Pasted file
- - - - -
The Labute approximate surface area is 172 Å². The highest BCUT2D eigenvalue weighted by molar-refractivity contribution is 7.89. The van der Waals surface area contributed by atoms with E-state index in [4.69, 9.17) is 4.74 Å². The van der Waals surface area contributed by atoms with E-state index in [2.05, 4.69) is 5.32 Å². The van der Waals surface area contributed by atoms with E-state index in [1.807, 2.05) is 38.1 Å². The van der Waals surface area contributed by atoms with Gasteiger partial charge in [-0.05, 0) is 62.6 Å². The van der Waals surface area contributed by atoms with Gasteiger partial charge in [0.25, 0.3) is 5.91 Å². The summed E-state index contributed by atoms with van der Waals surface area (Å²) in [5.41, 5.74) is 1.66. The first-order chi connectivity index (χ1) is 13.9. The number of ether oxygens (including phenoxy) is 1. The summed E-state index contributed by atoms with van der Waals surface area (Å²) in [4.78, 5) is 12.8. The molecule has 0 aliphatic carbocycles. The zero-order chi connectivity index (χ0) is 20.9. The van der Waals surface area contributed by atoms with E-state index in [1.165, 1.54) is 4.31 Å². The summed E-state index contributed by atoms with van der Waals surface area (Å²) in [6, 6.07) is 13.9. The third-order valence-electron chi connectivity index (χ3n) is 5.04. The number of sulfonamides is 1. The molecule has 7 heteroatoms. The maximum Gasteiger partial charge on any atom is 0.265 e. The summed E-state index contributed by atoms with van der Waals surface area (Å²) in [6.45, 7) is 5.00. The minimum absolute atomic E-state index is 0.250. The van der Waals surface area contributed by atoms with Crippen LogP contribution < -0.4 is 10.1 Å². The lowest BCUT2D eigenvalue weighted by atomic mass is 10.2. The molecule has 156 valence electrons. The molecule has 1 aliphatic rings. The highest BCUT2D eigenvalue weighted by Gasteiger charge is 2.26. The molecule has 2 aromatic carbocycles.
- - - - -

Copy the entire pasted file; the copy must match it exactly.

The Labute approximate surface area is 172 Å². The highest BCUT2D eigenvalue weighted by molar-refractivity contribution is 7.89. The van der Waals surface area contributed by atoms with E-state index in [4.69, 9.17) is 4.74 Å². The van der Waals surface area contributed by atoms with E-state index in [2.05, 4.69) is 5.32 Å². The van der Waals surface area contributed by atoms with E-state index in [1.807, 2.05) is 38.1 Å². The van der Waals surface area contributed by atoms with Gasteiger partial charge in [-0.05, 0) is 62.6 Å². The van der Waals surface area contributed by atoms with Gasteiger partial charge in [0.25, 0.3) is 5.91 Å². The summed E-state index contributed by atoms with van der Waals surface area (Å²) in [5.41, 5.74) is 1.66. The first-order chi connectivity index (χ1) is 13.9. The number of ether oxygens (including phenoxy) is 1. The summed E-state index contributed by atoms with van der Waals surface area (Å²) in [4.78, 5) is 12.8. The molecule has 0 aliphatic carbocycles. The zero-order chi connectivity index (χ0) is 20.9. The van der Waals surface area contributed by atoms with E-state index in [1.165, 1.54) is 4.31 Å². The summed E-state index contributed by atoms with van der Waals surface area (Å²) in [6, 6.07) is 13.9. The third-order valence-electron chi connectivity index (χ3n) is 5.04. The number of sulfonamides is 1. The molecule has 7 heteroatoms. The maximum Gasteiger partial charge on any atom is 0.265 e. The summed E-state index contributed by atoms with van der Waals surface area (Å²) in [6.45, 7) is 5.00. The minimum absolute atomic E-state index is 0.250. The van der Waals surface area contributed by atoms with Crippen LogP contribution < -0.4 is 10.1 Å². The lowest BCUT2D eigenvalue weighted by atomic mass is 10.2. The molecule has 156 valence electrons. The molecule has 1 aliphatic rings. The highest BCUT2D eigenvalue weighted by Gasteiger charge is 2.26. The molecule has 2 aromatic carbocycles.